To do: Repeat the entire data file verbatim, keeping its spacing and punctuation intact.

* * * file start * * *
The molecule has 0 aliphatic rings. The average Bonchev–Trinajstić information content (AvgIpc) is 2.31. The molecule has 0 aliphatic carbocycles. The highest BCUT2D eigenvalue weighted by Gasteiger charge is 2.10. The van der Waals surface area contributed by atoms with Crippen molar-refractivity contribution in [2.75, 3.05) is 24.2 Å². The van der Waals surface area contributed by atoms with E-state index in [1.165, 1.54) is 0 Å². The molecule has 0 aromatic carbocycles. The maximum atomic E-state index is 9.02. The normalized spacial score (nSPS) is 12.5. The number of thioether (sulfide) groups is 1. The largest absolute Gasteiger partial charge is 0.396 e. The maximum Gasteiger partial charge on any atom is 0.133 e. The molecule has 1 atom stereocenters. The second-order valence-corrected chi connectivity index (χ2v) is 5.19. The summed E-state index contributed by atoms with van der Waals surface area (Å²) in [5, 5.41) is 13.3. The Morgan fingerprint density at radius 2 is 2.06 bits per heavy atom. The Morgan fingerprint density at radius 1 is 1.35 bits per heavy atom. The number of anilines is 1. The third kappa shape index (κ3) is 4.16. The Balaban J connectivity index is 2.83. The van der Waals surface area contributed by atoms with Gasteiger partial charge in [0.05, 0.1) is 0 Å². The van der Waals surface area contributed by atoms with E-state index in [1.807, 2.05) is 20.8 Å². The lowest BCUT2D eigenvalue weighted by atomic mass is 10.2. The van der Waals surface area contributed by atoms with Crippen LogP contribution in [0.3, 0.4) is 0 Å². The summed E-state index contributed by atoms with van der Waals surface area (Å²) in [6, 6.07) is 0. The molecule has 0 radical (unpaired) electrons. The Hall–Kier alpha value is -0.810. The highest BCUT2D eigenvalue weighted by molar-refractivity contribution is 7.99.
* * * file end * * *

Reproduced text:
The molecule has 0 aliphatic rings. The average Bonchev–Trinajstić information content (AvgIpc) is 2.31. The molecule has 0 aliphatic carbocycles. The highest BCUT2D eigenvalue weighted by Gasteiger charge is 2.10. The van der Waals surface area contributed by atoms with Crippen molar-refractivity contribution in [2.75, 3.05) is 24.2 Å². The van der Waals surface area contributed by atoms with E-state index in [1.165, 1.54) is 0 Å². The molecule has 0 aromatic carbocycles. The maximum atomic E-state index is 9.02. The normalized spacial score (nSPS) is 12.5. The number of thioether (sulfide) groups is 1. The largest absolute Gasteiger partial charge is 0.396 e. The maximum Gasteiger partial charge on any atom is 0.133 e. The molecule has 1 atom stereocenters. The second-order valence-corrected chi connectivity index (χ2v) is 5.19. The summed E-state index contributed by atoms with van der Waals surface area (Å²) in [5, 5.41) is 13.3. The Morgan fingerprint density at radius 2 is 2.06 bits per heavy atom. The Morgan fingerprint density at radius 1 is 1.35 bits per heavy atom. The number of anilines is 1. The third kappa shape index (κ3) is 4.16. The Balaban J connectivity index is 2.83. The van der Waals surface area contributed by atoms with Gasteiger partial charge in [0.05, 0.1) is 0 Å². The van der Waals surface area contributed by atoms with E-state index in [1.807, 2.05) is 20.8 Å². The lowest BCUT2D eigenvalue weighted by atomic mass is 10.2. The van der Waals surface area contributed by atoms with Crippen LogP contribution in [0.3, 0.4) is 0 Å². The summed E-state index contributed by atoms with van der Waals surface area (Å²) in [6, 6.07) is 0. The molecule has 0 radical (unpaired) electrons. The Hall–Kier alpha value is -0.810. The highest BCUT2D eigenvalue weighted by molar-refractivity contribution is 7.99.